Fighting the Bad Cholesterol

High cholesterol treated with niacin reduced risks of cardiovascular disease

/ Author:  / Reviewed by: Joseph V. Madia, MD

(RxWiki News) Not all cholesterol is bad. However, one type of cholesterol is especially harmful. When the body has too much of this "bad" cholesterol, the heart is in danger.

Bad cholesterol is called low-density lipoprotein, or LDL. High levels of LDL can be a risk factor for cardiovascular disease.

Treating high cholesterol with medicine is one way to keep the heart healthy.

A recent study found that niacin, also known as vitamin B3, was successful in reducing the risk of cardiovascular disease. 

"Eat right to keep your heart healthy."

Paul Lavigne, MD, of Tufts Medical Center in Boston, and colleague led the study to see if niacin supplementation was useful in reducing cardiovascular disease risks.

The study included data from eleven other medical studies. A total of 9,959 patients were identified for the study. There were 4,365 patients that received niacin therapy. A second group of 5,595 did not receive niacin therapy.

Researchers found that niacin therapy led to a 34 percent relative odds reduction in cardiovascular disease events. Niacin also led to a 25 percent relative odds reduction in major coronary heart disease events, such as death. Niacin therapy did not lower the risk of stroke.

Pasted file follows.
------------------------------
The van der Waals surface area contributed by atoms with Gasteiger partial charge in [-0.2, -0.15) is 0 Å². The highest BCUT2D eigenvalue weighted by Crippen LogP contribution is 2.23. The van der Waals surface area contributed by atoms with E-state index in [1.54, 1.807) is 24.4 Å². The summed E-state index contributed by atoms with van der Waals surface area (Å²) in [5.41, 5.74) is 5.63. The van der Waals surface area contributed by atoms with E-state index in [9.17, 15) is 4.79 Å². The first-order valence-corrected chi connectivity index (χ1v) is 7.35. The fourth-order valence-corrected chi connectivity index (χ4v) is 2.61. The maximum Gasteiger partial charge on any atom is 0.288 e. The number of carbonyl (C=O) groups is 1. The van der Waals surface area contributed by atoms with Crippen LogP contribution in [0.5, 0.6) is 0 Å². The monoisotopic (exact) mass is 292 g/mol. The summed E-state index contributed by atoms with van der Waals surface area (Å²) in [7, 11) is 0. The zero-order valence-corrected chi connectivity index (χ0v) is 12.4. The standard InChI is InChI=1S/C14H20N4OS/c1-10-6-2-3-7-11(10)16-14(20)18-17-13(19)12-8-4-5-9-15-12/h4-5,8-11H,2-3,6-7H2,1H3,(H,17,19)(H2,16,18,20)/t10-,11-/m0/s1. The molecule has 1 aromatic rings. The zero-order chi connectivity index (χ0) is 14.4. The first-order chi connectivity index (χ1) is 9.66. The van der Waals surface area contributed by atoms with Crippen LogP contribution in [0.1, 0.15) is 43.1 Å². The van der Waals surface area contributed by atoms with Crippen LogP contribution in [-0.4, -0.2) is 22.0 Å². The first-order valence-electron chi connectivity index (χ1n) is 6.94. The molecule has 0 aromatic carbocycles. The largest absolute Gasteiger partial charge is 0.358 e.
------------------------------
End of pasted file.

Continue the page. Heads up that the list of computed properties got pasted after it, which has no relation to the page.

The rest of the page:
Relative odds are the odds of getting cardiovascular disease among patients using niacin therapy divided by the odds of getting the disease among patients not using niacin.

Authors suggested that more research is needed to figure out how niacin lowers cardiovascular risks.

There were some limitations in the study. The authors did not have access to individual patient data. The data they used was from published studies. Some of the studies the authors used included small numbers of patients on niacin therapy.

This study, titled "The Current State of Niacin in Cardiovascular Disease Prevention: A Systemic Review Review and Meta-Regression," was published online in the Journal of the American College of Cardiology. Dr. Lavigne disclosed no conflict of interest. Co-author Dr. Richard Karas disclosed that he receives consulting fees from pharmaceutical companies Abbot Laboratories and Merck.

Reviewed by: 
Review Date: 
January 23, 2013
Last Updated:
January 27, 2013